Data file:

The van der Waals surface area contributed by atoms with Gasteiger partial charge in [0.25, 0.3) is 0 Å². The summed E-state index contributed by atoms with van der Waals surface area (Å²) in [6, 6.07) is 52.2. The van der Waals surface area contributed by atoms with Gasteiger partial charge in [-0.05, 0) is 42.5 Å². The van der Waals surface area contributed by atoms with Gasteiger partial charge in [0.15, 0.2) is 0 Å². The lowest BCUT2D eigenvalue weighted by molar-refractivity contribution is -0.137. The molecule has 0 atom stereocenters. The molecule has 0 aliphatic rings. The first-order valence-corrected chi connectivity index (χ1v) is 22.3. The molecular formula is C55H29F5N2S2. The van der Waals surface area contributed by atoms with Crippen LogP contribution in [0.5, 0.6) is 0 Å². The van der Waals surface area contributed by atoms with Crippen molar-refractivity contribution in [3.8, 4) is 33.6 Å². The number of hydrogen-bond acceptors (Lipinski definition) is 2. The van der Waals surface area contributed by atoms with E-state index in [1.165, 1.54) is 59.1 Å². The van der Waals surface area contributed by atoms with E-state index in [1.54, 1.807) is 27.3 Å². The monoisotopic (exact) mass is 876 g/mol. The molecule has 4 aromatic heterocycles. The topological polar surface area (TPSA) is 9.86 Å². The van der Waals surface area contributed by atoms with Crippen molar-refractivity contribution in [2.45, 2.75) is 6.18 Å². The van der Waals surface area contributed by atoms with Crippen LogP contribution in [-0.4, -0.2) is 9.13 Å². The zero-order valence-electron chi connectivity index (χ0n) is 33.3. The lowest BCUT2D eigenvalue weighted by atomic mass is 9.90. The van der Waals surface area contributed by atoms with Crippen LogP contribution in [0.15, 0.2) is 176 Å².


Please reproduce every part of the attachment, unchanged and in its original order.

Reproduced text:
The van der Waals surface area contributed by atoms with Gasteiger partial charge in [0.25, 0.3) is 0 Å². The summed E-state index contributed by atoms with van der Waals surface area (Å²) in [6, 6.07) is 52.2. The van der Waals surface area contributed by atoms with Gasteiger partial charge in [-0.05, 0) is 42.5 Å². The van der Waals surface area contributed by atoms with Gasteiger partial charge in [0.15, 0.2) is 0 Å². The lowest BCUT2D eigenvalue weighted by molar-refractivity contribution is -0.137. The molecule has 0 atom stereocenters. The molecule has 0 aliphatic rings. The first-order valence-corrected chi connectivity index (χ1v) is 22.3. The molecular formula is C55H29F5N2S2. The van der Waals surface area contributed by atoms with Crippen LogP contribution in [0.5, 0.6) is 0 Å². The van der Waals surface area contributed by atoms with Crippen molar-refractivity contribution in [3.8, 4) is 33.6 Å². The number of hydrogen-bond acceptors (Lipinski definition) is 2. The van der Waals surface area contributed by atoms with E-state index in [1.165, 1.54) is 59.1 Å². The van der Waals surface area contributed by atoms with E-state index in [1.54, 1.807) is 27.3 Å². The monoisotopic (exact) mass is 876 g/mol. The molecule has 4 aromatic heterocycles. The topological polar surface area (TPSA) is 9.86 Å². The van der Waals surface area contributed by atoms with Crippen molar-refractivity contribution in [2.45, 2.75) is 6.18 Å². The van der Waals surface area contributed by atoms with Crippen LogP contribution in [-0.4, -0.2) is 9.13 Å². The zero-order valence-electron chi connectivity index (χ0n) is 33.3. The lowest BCUT2D eigenvalue weighted by atomic mass is 9.90. The van der Waals surface area contributed by atoms with Crippen LogP contribution in [0.15, 0.2) is 176 Å².